Global gallium prices jumped 27% this week as buyers reacted to China’s move to control exports of the niche metal used in an array of high-tech industries.
Beijing’s announcement on Monday has been viewed as a retaliation over recent trade restrictions targeting the country’s semiconductor industry, and comes amid broader efforts by the US and Europe to reduce its dominance in the supply chain for critical raw materials.
The gallium market was well supplied before the announcement, but buyers are now moving to lock in shipments before the controls kick in, according to one trader who said he has been actively buying this week. Gallium and germanium are high-value products that are produced in small volumes, and traders don’t typically hold large volumes in stock, he said, requesting anonymity to discuss commercially sensitive matters.
Gallium and other minor metals aren’t typically traded on futures exchanges, and price benchmarks are set by publishers like Fastmarkets, whose journalists survey producers, consumers and traders.
Gallium rose to $326 a kilogram on Friday, the Fastmarkets data showed, up $43 from a week ago, in an early sign that buyers are seeking to shore up supplies before the export controls kick in next month. Germanium, which is also subject to the restrictions, saw a much smaller impact, rising 1.9%.
It’s still unclear how the new measures might affect Chinese shipments. From Aug. 1, exporters will need to apply for licenses from the commerce ministry if they want to start or continue to ship them out of the country and will be required to report details of the overseas buyers and their applications.
While the restrictions will spur efforts to boost supply outside China, it may be more difficult to increase production of gallium than germanium, said Colin Hamilton, managing director for commodities research at BMO Capital Markets.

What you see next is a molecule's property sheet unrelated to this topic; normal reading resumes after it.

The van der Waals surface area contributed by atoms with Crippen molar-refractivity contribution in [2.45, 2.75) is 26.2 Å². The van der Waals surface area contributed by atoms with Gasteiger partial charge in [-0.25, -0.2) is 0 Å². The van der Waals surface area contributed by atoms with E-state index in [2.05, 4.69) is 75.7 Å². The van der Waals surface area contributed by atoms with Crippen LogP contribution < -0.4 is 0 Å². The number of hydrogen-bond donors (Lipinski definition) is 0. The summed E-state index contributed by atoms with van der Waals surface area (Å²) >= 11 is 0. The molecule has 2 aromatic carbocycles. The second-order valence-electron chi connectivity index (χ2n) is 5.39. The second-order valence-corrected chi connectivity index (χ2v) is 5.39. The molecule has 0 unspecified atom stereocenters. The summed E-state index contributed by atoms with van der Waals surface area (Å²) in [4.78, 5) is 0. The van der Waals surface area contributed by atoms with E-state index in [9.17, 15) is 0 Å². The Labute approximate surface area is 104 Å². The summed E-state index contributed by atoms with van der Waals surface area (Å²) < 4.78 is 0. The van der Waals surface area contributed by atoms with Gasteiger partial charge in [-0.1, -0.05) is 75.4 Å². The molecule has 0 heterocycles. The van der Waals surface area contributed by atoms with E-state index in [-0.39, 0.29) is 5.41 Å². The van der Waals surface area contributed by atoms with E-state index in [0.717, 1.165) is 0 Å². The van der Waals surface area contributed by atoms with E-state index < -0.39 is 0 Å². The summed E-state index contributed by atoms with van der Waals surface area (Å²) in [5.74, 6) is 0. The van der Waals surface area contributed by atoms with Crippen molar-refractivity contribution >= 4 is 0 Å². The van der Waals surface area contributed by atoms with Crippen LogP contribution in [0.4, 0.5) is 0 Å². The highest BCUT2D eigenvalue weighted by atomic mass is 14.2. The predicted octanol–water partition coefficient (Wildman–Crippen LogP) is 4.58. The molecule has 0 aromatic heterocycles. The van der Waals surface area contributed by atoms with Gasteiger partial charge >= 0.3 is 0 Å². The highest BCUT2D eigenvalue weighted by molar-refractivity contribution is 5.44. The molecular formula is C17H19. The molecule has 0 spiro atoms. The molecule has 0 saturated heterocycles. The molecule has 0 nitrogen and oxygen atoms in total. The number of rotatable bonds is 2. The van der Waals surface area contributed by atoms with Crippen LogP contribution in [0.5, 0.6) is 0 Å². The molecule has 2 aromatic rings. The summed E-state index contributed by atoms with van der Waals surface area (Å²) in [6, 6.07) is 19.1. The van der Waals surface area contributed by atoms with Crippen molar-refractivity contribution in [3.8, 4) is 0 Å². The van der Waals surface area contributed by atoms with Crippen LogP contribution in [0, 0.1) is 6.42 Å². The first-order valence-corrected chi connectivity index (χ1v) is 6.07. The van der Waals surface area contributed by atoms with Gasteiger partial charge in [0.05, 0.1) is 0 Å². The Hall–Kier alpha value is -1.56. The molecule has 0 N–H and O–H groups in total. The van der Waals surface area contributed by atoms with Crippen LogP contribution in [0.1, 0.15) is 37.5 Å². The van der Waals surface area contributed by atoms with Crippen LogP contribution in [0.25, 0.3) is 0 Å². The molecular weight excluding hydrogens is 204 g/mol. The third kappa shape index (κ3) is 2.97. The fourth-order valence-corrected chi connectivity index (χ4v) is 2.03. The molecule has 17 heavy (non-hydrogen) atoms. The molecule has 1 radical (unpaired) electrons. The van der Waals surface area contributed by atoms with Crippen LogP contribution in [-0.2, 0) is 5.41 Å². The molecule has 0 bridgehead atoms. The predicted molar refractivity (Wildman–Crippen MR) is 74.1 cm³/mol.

“This is a further example of how industrial raw materials are becoming increasingly strategic in global markets and brought to the centre of policy action,” Hamilton said in an emailed note on Tuesday.
Chinese Ministry of Commerce Spokeswoman Shu Jueting on Thursday emphasized that the controls don’t amount to a ban on exports, and said that the measures are designed to ensure that the metals are used for legal purposes.
Gallium and germanium are tiny markets when compared to industrial metals like copper or aluminum, but they play an indispensable role in several critical industrial sectors including semiconductors, solar cells and satellites. China is by far the largest producer, and this week’s announcement has already sparked a scramble to find alternative supplies.
However analysts have pointed to the relative abundance of both metals — although the high cost of processing is a deterrent — and suggested that supply could increase elsewhere if Chinese restrictions sent prices soaring.
“Far from being the nuclear option that it could have chosen, for China the gallium and germanium export controls seem to be a first warning shot,” Bernard Dahdah, an analyst at Natixis, said in an emailed note. “China does control other metals through which it can inflict more severe consequences.”
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